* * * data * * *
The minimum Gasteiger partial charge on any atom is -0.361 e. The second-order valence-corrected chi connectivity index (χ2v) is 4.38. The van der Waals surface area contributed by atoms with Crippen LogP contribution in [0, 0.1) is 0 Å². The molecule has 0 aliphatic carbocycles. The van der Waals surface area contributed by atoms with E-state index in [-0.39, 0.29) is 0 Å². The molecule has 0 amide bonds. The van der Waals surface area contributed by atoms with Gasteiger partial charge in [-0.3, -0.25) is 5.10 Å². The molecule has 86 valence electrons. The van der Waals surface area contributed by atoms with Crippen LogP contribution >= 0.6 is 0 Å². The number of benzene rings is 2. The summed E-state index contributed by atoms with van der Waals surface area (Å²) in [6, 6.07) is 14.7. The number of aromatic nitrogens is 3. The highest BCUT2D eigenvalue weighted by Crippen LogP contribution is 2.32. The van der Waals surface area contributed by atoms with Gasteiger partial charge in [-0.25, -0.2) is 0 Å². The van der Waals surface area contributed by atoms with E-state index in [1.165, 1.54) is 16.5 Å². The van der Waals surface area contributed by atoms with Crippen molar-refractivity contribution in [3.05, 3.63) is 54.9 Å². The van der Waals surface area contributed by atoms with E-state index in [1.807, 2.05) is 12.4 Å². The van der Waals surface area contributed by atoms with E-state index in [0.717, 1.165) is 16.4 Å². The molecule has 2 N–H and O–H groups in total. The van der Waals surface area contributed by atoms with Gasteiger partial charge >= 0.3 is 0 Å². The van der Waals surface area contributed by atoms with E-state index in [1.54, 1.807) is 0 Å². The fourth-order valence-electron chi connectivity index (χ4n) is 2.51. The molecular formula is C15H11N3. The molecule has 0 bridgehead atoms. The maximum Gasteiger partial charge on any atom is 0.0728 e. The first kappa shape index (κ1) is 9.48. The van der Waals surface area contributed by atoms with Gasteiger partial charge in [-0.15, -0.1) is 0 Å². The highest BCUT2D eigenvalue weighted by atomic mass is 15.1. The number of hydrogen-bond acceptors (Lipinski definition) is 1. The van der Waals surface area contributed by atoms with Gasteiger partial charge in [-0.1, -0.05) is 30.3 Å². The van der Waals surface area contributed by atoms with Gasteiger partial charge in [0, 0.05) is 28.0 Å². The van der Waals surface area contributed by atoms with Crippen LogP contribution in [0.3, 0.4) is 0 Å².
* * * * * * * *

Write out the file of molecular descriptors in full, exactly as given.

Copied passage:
The minimum Gasteiger partial charge on any atom is -0.361 e. The second-order valence-corrected chi connectivity index (χ2v) is 4.38. The van der Waals surface area contributed by atoms with Crippen LogP contribution in [0, 0.1) is 0 Å². The molecule has 0 aliphatic carbocycles. The van der Waals surface area contributed by atoms with E-state index in [-0.39, 0.29) is 0 Å². The molecule has 0 amide bonds. The van der Waals surface area contributed by atoms with Gasteiger partial charge in [-0.3, -0.25) is 5.10 Å². The molecule has 86 valence electrons. The van der Waals surface area contributed by atoms with Crippen LogP contribution >= 0.6 is 0 Å². The number of benzene rings is 2. The summed E-state index contributed by atoms with van der Waals surface area (Å²) in [6, 6.07) is 14.7. The number of aromatic nitrogens is 3. The highest BCUT2D eigenvalue weighted by Crippen LogP contribution is 2.32. The van der Waals surface area contributed by atoms with Gasteiger partial charge in [-0.25, -0.2) is 0 Å². The van der Waals surface area contributed by atoms with E-state index in [1.165, 1.54) is 16.5 Å². The van der Waals surface area contributed by atoms with Crippen molar-refractivity contribution in [3.05, 3.63) is 54.9 Å². The van der Waals surface area contributed by atoms with E-state index in [1.807, 2.05) is 12.4 Å². The van der Waals surface area contributed by atoms with E-state index in [0.717, 1.165) is 16.4 Å². The molecule has 2 N–H and O–H groups in total. The van der Waals surface area contributed by atoms with Gasteiger partial charge >= 0.3 is 0 Å². The van der Waals surface area contributed by atoms with E-state index in [1.54, 1.807) is 0 Å². The fourth-order valence-electron chi connectivity index (χ4n) is 2.51. The molecular formula is C15H11N3. The molecule has 0 bridgehead atoms. The maximum Gasteiger partial charge on any atom is 0.0728 e. The first kappa shape index (κ1) is 9.48. The van der Waals surface area contributed by atoms with Gasteiger partial charge in [-0.15, -0.1) is 0 Å². The highest BCUT2D eigenvalue weighted by atomic mass is 15.1. The number of hydrogen-bond acceptors (Lipinski definition) is 1. The van der Waals surface area contributed by atoms with Gasteiger partial charge in [-0.1, -0.05) is 30.3 Å². The van der Waals surface area contributed by atoms with Gasteiger partial charge in [0, 0.05) is 28.0 Å². The van der Waals surface area contributed by atoms with Crippen LogP contribution in [0.3, 0.4) is 0 Å².